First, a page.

DR. ROBERTS: Tarentula is one of the most interesting of the spider poisons. I think we get a better concept of it we study its habits. Tarentula hispania, as you know, is found in the western part of this country, I have been told that before the rainy season they migrate in herds, travelling in leaps and bounds. It makes its nest in the ground, a burrow lined with web, and turning a sharp angle after going down a few inches. Here the spiders sits to watch for its prey.

It does its work by violence, one sharp pounce on the neck of its victim, serving the ganglia. It strikes and retreats, never holding on. It is a perfect coward when away from home. It is in these things you get the characteristics, for you find this sudden violence all through the remedy-the sudden impulse to do harm.

One Tarentula patient whom I knew seemed to be quiet and peaceable; the nurse left the room and instantly the patient jumped from bed before the nurse left the room and instantly the patient jumped from bed, swept everything from the shelf and was back in bed before the nurse could get back. That is Tarentula: violence of onslaught, fear to face real opposition or when they are away from home-just as the spider does in its natural setting.

In regard to Tarentula cubensis, while it is not mentioned in this paper, it is much like Tarentula hispania; it is the same spider or closely related, only coming from Cuba. Dr. T.F.Allen told me the history of this remedy. The Tarentula cubensis was being shipped to this country in a container with alcohol to preserve it. The container broke on the way up, the alcohol ran out and the specimen decomposed. However, a potency was made, and it is the pyogenic effect of the decomposition that is the greatest differentiation between Tarentula hispania and the Tarentula cubensis, for all our higher potencies were made from that stock. It is worth consideration, because there you get the mentality of Tarentula hispania and the septic conditions of Tarentula cubensis.

DR. FARRINGTON: It would be interesting to re-prove a fresh specimen of Tarentula cubensis. That is one deficiency you might say, in our materia medica and its provings, that we have evidently not got the real symptoms of Tarentula cubensis. Perhaps it would result in a reproduction of what we get from Tarentula hispania.

DR. FARRINGTON: Probably the accident gave us a new remedy which we would not have had before, much as an accident gave us Causticum, because that is a compound subject, Hahnemann’s tincture acris kali, which cannot be found in any pharmacopoeia except the Homoeopathic.

A number of years ago I reported a case to this society, of a young fellow of eighteen who was supposed to have had dementia praecox cured with Tarentula, and his symptoms and his general behaviour were just as Dr. Roberts has described. He would fly into a rage over something and throw whatever was in his hand, whatever he could reach. He nearly killed his mother with a big pitcher. She objected to something he had done or said and he threw it at her and just missed her, and smashed an enormous mirror to smithereens.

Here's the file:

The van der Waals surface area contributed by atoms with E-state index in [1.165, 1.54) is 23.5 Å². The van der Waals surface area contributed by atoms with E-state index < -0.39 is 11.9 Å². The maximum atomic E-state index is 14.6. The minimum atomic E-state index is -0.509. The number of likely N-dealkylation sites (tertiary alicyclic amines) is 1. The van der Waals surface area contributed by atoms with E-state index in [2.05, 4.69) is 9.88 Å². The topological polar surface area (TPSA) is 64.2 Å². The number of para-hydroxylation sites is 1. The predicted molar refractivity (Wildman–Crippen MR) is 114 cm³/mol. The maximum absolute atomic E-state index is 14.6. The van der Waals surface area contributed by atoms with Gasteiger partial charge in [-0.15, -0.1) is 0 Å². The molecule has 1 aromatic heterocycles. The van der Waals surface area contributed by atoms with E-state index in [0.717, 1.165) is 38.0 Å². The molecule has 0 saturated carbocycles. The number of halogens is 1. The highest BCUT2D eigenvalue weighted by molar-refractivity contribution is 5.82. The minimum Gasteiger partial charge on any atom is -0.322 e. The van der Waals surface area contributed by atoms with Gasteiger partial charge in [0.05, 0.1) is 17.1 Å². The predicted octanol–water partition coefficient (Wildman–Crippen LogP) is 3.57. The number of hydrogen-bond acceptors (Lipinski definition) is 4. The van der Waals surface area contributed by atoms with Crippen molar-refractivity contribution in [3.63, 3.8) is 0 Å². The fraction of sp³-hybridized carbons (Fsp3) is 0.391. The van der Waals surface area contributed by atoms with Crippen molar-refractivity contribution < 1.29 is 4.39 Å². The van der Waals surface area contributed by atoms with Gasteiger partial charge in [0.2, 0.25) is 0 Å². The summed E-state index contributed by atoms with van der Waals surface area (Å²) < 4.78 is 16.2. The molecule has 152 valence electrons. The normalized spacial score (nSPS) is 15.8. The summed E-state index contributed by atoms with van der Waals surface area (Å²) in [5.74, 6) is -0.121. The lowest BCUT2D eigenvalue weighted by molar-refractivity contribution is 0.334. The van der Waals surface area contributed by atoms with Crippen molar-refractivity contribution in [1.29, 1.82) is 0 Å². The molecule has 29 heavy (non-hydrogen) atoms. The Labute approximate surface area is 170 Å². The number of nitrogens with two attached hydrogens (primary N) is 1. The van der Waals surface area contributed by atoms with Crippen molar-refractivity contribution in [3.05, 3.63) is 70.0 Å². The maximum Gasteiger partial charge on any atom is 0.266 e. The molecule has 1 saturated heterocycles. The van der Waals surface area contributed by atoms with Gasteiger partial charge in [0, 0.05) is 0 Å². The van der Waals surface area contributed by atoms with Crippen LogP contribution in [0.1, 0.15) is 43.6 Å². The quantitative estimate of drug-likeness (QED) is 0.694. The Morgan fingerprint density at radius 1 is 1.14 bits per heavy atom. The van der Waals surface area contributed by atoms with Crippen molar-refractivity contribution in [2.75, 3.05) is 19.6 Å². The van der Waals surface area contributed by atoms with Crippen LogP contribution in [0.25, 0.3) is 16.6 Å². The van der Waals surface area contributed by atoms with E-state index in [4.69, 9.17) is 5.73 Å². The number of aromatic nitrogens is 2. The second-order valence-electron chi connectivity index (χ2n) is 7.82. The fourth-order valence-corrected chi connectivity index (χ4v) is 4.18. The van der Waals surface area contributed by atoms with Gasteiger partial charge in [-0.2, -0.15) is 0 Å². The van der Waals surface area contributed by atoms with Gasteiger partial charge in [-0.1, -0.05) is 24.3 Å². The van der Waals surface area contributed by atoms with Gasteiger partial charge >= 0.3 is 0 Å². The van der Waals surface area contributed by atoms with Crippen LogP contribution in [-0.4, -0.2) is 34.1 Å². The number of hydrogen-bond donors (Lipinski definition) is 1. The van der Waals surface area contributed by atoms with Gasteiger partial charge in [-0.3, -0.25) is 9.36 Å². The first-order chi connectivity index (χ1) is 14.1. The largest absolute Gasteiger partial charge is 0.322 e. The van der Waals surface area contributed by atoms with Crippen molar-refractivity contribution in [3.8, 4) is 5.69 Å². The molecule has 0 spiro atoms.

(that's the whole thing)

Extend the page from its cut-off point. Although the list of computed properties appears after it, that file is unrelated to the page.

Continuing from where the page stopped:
Another interesting symptom of Tarentula is the heart. A number of you know those heart symptoms, sudden and violent, and in some of our materia medicas the condition Tarentula produces and cures is called St. Vitus’ Dance of the heart.

Several years ago I was called in the middle of the night to South Bend, Indiana, and found a man of forty-five years of age, pales as death, frightened. His heart was beating rapidly and he thought he was going to die; in fact, the physician who examined him told him that he had a serious heart trouble and did not have long to live.

I examined his heart very carefully and found no lesions whatsoever, but every now and then he would start to jump, and then it would go like that, up and down, and then settle down; and he had a previous history of diarrhoea and digestive symptoms, referable especially to the colon, and I have to add, though I asked him a few questions, I could get very few symptoms besides the objective ones. I think what I said to him did him almost as much good as the medicine. I told him he was suffering from auto-intoxication and had no heart disease at all, and I gave him a dose of Tarentula. Two weeks later he was up to see me, apparently a well man.

DR. GREEN. I have had a chance to watch Tarentula fairly closely and I want to add to what Dr. Roberts said about the sudden sly, destructive tendency, a tendency to change one’s disposition altogether from a sweet, wholesome, rational person, to someone who is so terribly self-centered and selfish, and who wants nothing but to have everyone standing around waiting on him, and even to interfere with the nurse going on or off duty, because of some imaginary ailment like feigning a swoon, or some thing to oblige that person to stay near.

DR. BENTHACK said that before he knew Tarentula was used in ulcers, he used to depend on Arsenic for burning ulcers. “That reminds me to say that I have learned that Tarentula and Arsenicum are complementary remedies in such chronic cases.”.

Margaret Lucy Tyler
Margaret Lucy Tyler, 1875 – 1943, was an English homeopath who was a student of James Tyler Kent. She qualified in medicine in 1903 at the age of 44 and served on the staff of the London Homeopathic Hospital until her death forty years later. Margaret Tyler became one of the most influential homeopaths of all time. Margaret Tyler wrote - How Not to Practice Homeopathy, Homeopathic Drug Pictures, Repertorising with Sir John Weir, Pointers to some Hayfever remedies, Pointers to Common Remedies.